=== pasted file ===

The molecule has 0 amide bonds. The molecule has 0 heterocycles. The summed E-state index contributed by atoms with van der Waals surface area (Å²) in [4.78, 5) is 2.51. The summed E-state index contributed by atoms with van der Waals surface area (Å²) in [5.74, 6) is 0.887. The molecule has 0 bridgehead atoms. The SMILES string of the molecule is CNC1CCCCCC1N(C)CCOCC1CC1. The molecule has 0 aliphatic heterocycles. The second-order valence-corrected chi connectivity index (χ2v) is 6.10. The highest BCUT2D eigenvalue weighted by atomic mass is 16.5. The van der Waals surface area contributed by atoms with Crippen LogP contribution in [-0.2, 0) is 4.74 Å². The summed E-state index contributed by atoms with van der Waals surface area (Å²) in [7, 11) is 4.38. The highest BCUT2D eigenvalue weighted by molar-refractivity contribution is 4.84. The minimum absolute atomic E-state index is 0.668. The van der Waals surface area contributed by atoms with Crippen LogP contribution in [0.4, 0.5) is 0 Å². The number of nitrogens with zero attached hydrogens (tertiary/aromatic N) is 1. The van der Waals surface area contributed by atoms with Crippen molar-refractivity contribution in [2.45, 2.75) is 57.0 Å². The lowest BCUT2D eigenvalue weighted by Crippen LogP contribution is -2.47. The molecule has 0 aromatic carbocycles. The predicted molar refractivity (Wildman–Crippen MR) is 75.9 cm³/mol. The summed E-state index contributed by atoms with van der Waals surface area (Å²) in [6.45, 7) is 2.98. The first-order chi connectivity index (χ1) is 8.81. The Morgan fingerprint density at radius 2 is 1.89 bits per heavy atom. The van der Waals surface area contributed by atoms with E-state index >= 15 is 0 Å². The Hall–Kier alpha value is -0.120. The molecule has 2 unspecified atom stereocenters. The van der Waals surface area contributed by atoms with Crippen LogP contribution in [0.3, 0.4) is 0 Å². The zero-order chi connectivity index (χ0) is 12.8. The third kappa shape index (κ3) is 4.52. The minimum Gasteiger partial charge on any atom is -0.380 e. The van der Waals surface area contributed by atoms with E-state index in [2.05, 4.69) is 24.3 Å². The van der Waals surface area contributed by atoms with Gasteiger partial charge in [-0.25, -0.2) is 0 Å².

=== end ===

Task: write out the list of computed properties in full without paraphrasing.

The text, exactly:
The molecule has 0 amide bonds. The molecule has 0 heterocycles. The summed E-state index contributed by atoms with van der Waals surface area (Å²) in [4.78, 5) is 2.51. The summed E-state index contributed by atoms with van der Waals surface area (Å²) in [5.74, 6) is 0.887. The molecule has 0 bridgehead atoms. The SMILES string of the molecule is CNC1CCCCCC1N(C)CCOCC1CC1. The molecule has 0 aliphatic heterocycles. The second-order valence-corrected chi connectivity index (χ2v) is 6.10. The highest BCUT2D eigenvalue weighted by atomic mass is 16.5. The van der Waals surface area contributed by atoms with Crippen LogP contribution in [-0.2, 0) is 4.74 Å². The summed E-state index contributed by atoms with van der Waals surface area (Å²) in [7, 11) is 4.38. The highest BCUT2D eigenvalue weighted by molar-refractivity contribution is 4.84. The minimum absolute atomic E-state index is 0.668. The van der Waals surface area contributed by atoms with Crippen LogP contribution in [0.4, 0.5) is 0 Å². The number of nitrogens with zero attached hydrogens (tertiary/aromatic N) is 1. The van der Waals surface area contributed by atoms with Crippen molar-refractivity contribution in [2.45, 2.75) is 57.0 Å². The lowest BCUT2D eigenvalue weighted by Crippen LogP contribution is -2.47. The molecule has 0 aromatic carbocycles. The predicted molar refractivity (Wildman–Crippen MR) is 75.9 cm³/mol. The summed E-state index contributed by atoms with van der Waals surface area (Å²) in [6.45, 7) is 2.98. The first-order chi connectivity index (χ1) is 8.81. The Morgan fingerprint density at radius 2 is 1.89 bits per heavy atom. The van der Waals surface area contributed by atoms with E-state index >= 15 is 0 Å². The Hall–Kier alpha value is -0.120. The molecule has 2 unspecified atom stereocenters. The van der Waals surface area contributed by atoms with Crippen LogP contribution in [0.3, 0.4) is 0 Å². The zero-order chi connectivity index (χ0) is 12.8. The third kappa shape index (κ3) is 4.52. The minimum Gasteiger partial charge on any atom is -0.380 e. The van der Waals surface area contributed by atoms with E-state index in [2.05, 4.69) is 24.3 Å². The van der Waals surface area contributed by atoms with Gasteiger partial charge in [-0.25, -0.2) is 0 Å².